Because of the different methods of measurements used in the selected studies, it is hard to determine how much influence any one posture has upon pain development. “The results of the selected studies should therefore be interpreted with caution,” the researchers said, “especially the pain measurements because none of the studies defined the frequency, duration, or intensity of pain in the same manner. This could create either an under- or an overestimation of the associations made between risk factors and pain.” (7)
They also cited that self-reported pain measurements can be influenced by psychosocial and cultural factors that could vary among different populations of youths. Also, the recall period in the studies vary from a week to 12 months, which tends to reduce accuracy of reporting the longer the time and increase with age. (7)
Another review, published in Journal in Physiotherapy in 2010, examined five qualified papers on the first risk factors that are likely to contribute to chronic low back pain among children. One of their findings is that spinal asymmetry increased the risk of back pain a year later among girls compared to those with less or no spinal asymmetry, but when the population was re-examined eight years later, there was no difference between the groups. Further studies also found that lumbar mobility was not associated with back pain risk. (12)
“In summary, as many variables were examined in the five studies, many of the significant associations with future low back pain may have been chance findings. Although 13 risk factors were identified, none was confirmed as significant in an independent study. Four failed to be validated as predictive in a subsequent study, which amplifies the need for validation studies.
“The remaining nine that await validation are spinal symmetry, lumbar spine extension endurance, the ratio of lumbar flexion mobility to extension endurance, the ratio of lumbar extension mobility to extension endurance, the ratio of lumbar flexion and extension mobility to extension endurance, high levels of physical activity, part-time work, abdominal pain, and psychosocial difficulties. Future research should use a standard definition of low back pain, use short recall periods, and report raw data to enable results to be meaningfully pooled across studies.” (12)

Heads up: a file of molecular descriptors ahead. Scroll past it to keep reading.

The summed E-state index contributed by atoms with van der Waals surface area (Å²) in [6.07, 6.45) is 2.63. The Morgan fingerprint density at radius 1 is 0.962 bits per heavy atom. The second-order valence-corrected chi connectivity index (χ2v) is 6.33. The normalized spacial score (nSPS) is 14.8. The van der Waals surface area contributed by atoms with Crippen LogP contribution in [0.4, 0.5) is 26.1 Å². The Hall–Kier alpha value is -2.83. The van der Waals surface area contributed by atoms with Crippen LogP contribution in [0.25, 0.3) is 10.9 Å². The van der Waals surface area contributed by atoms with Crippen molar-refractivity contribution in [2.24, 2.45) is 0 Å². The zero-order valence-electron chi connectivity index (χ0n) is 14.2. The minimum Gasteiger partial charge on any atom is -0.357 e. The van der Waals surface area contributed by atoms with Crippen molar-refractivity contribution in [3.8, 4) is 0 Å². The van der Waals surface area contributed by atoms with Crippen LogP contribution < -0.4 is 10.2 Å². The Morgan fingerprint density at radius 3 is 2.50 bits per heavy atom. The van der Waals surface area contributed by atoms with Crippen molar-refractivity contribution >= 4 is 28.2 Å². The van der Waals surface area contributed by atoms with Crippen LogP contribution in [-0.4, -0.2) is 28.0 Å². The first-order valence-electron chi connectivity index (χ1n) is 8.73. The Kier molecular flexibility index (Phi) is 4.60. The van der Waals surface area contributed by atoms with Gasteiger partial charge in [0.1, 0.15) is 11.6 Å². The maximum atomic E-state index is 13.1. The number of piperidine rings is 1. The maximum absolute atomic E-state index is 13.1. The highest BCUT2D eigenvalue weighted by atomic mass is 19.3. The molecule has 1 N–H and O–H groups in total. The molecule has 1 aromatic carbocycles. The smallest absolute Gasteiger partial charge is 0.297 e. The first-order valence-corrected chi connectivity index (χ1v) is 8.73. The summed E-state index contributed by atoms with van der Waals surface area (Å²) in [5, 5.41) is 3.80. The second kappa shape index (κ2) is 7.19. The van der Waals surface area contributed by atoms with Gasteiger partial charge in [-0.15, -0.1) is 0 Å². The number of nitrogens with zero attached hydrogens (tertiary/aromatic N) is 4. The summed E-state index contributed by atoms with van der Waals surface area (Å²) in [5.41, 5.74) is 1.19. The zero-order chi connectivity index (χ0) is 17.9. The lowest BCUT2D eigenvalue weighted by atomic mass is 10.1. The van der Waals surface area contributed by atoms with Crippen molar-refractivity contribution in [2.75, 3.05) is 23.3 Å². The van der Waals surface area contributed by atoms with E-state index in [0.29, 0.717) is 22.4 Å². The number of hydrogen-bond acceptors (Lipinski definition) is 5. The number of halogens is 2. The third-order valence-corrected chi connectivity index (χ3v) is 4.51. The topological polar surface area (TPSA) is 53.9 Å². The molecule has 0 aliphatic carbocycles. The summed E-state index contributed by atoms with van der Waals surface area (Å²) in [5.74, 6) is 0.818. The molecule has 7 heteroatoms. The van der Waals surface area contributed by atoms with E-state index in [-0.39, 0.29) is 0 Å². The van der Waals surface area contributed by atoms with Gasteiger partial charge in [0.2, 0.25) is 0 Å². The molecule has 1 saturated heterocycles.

Finally, a joint review from Japan and Australia cited some early evidence that heavy backpacks may increase the risk of back pain. However, that alone may not reduce back pain because more data shows that 89 percent of backpack injuries did not affect a sample of 247 American children who were admitted to the emergency room for such injuries. (13) “Eliminating heavy backpacks from children, or even reducing the load they carry therefore, may not be a panacea in reducing overall [back pain] rates,” the researchers wrote. (14)
What About Back Pain Among Adolescents and Heavy Backpacks?
Even among adult research, it’s almost the same story. One 2008 Danish systematic review published in Journal of Manipulative and Physiological Therapeutics pooled 54 qualified studies with a total of more than 20,700 participants, which was a mix of cross-sectional, cohort, and case-control studies. (15) The researchers rated each study based on a 4-point criteria for quality, including:
1. Description of the selection process, participation rate, and response rate (for cross-sectional and cohorts) or having a minimum of one age and sex-matched setup for the case-controls;
2. Exposure: accuracy and reproducibility of the method;
3. Outcome: validation of the measurements and statistics;
Thirty of these studies got 2 out of 3 or 4 points possible and were rated as “moderate.” Only three studies got all brownie points, which were rated as “high-quality.” Not surprisingly, lower quality studies report a positive association between posture and back pain, thus, the evidence that favors such association is not reliable.
“We found insufficient evidence for an association between sagittal spinal curves and all other health related outcomes (low back pain, symptomatic degenerative lumbar disk disease, disk herniation, cervical pain, thoracic pain, tension, type headache, bone mass loss, ventilatory disorders, fracture, risk of injurious falls.”
The only things they found that have a “moderate” association between sagittal spine posture and health issues are temporomandibular disorder, pelvic organ prolapse, daily function, and death. (15) Regarding “death,” the researchers mentioned that it is more likely that the participants with kyphosis were at high risk for cardiovascular disease.
Further studies in the last 20 years also found various results:
1. Weak association between kyphosis and non-traumatic shoulder pain at the acromion based on 10 qualified studies. (16)
2. No association of low back pain with the size of the lumbar lordosis, pelvic tilt, leg length discrepancy, and the length of abdominal, hamstring, and iliopsoas muscles are not associated with the occurrence of LBP among 600 young to older adults in Tehran, Iran. (17)